|Back to article|
Apert syndrome is a genetic disease in which the seams between the skull bones close earlier than normal. This affects the shape of the head and face.
Causes, incidence, and risk factors
Apert syndrome can be passed down through families (inherited). The syndrome is inherited as an autosomal dominant trait, which means that only one parent needs to pass on the faulty gene for a child to have the condition.
Some cases may occur without a known family history.
Apert syndrome is caused by mutations in a gene called fibroblast growth factor receptor 2. This gene defect causes some of the bony sutures of the skull to close too early, a condition called craniosynostosis.
Several other syndromes can lead to a similar appearance of the face and head, but do not include the severe hand and foot problems of Apert syndrome. These similar syndromes include:
Signs and tests
The doctor will perform a physical exam. Hand, foot, and skull x-rays will be done. Hearing tests should always be performed.
Genetic testing can confirm the diagnosis of Apert syndrome.
Treatment consists of surgery to correct abnormal bone growth. Children with this disorder should be examined by a specialized craniofacial surgery team at a children's medical center.
A hearing specialist should be consulted if there are hearing problems.
Children's Craniofacial Association -- www.ccakids.com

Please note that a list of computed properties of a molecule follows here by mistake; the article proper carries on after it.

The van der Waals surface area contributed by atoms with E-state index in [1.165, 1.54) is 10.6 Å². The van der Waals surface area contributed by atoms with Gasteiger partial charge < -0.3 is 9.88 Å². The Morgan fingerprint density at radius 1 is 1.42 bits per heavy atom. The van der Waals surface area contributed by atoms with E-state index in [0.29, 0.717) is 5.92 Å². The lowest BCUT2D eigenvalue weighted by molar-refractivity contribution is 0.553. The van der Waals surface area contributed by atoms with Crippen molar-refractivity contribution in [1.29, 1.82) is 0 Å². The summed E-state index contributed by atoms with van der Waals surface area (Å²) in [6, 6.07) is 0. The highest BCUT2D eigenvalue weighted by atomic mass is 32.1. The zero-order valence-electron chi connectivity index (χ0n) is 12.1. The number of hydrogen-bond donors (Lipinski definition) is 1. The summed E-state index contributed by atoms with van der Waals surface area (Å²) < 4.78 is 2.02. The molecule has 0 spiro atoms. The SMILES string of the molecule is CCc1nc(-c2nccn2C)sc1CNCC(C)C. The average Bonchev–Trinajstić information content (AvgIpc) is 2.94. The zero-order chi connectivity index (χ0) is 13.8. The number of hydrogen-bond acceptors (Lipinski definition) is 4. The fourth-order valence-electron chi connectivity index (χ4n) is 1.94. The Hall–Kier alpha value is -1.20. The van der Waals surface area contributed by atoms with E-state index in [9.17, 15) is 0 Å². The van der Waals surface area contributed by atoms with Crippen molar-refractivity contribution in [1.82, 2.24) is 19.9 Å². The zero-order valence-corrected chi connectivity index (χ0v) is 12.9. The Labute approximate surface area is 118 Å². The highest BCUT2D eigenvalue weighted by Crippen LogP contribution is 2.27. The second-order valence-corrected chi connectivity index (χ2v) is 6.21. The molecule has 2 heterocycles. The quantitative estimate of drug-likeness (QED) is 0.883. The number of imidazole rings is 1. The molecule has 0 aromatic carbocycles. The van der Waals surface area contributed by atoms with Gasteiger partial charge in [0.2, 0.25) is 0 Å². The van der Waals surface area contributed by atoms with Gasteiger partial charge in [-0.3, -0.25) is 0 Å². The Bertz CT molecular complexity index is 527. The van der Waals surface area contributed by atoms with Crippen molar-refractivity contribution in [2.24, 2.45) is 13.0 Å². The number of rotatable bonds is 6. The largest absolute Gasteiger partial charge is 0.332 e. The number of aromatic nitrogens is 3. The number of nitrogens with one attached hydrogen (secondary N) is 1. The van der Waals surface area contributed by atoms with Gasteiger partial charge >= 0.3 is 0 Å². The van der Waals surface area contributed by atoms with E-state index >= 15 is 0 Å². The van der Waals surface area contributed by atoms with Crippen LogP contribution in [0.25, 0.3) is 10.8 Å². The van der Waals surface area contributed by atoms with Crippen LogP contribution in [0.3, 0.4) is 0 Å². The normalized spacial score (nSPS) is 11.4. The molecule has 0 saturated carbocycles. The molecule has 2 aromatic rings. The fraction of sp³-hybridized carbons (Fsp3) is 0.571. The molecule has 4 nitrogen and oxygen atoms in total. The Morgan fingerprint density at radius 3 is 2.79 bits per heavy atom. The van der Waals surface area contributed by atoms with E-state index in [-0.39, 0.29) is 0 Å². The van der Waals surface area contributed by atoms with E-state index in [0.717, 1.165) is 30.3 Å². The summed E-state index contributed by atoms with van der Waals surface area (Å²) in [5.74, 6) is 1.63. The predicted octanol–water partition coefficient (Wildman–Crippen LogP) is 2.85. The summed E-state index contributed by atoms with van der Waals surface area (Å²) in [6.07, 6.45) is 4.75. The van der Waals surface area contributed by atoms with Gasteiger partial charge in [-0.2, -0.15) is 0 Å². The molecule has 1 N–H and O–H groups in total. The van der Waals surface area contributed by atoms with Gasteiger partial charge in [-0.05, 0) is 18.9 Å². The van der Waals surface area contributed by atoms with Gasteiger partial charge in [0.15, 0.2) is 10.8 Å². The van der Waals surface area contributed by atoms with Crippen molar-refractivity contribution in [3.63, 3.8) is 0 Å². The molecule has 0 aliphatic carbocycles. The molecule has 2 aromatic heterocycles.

Calling your health care provider
Call your health care provider if you have a family history of Apert syndrome or you notice your baby's skull is not developing normally.
Genetic counseling may be helpful if you have a family history of this disorder and are planning to become pregnant. Your doctor can test your baby for this disease during pregnancy.
Kinsman SL, Johnston MV. Congenital anomalies of the central nervous system. In: Kliegman RM, Behrman RE, Jenson HB, Stanton BF, eds. Nelson Textbook of Pediatrics. 18th ed. Philadelphia, Pa: Saunders Elsevier; 2007:chap 592.
Reviewed by:Chad Haldeman-Englert, MD, Wake Forest University School of Medicine, Department of Pediatrics, Section on Medical Genetics, Winston-Salem, NC. Review provided by VeriMed Healthcare Network. Also reviewed by David Zieve, MD, MHA, Medical Director, A.D.A.M., Inc.
A.D.A.M., Inc. is accredited by URAC, also known as the American Accreditation HealthCare Commission (www.urac.org). URAC'saccreditation program is an independent audit to verify that A.D.A.M. follows rigorousstandards of quality and accountability. A.D.A.M. is among the first to achieve this important distinction for online health information andservices. Learn more about A.D.A.M.'s editorialpolicy, editorialprocess, and privacypolicy. A.D.A.M. is also a founding member of Hi-Ethics and subscribes to the principles of the Health on the Net Foundation (www.hon.ch.)
The information provided herein should not be used during any medical emergency or for the diagnosis or treatmentof any medical condition. A licensed medical professional should be consulted for diagnosis and treatment of any and all medical conditions.Call 911 for all medical emergencies. Links to other sites are provided for information only -- they do not constitute endorsements of those other sites. © 2014 A.D.A.M., Inc. Any duplication ordistribution of the information contained herein is strictly prohibited.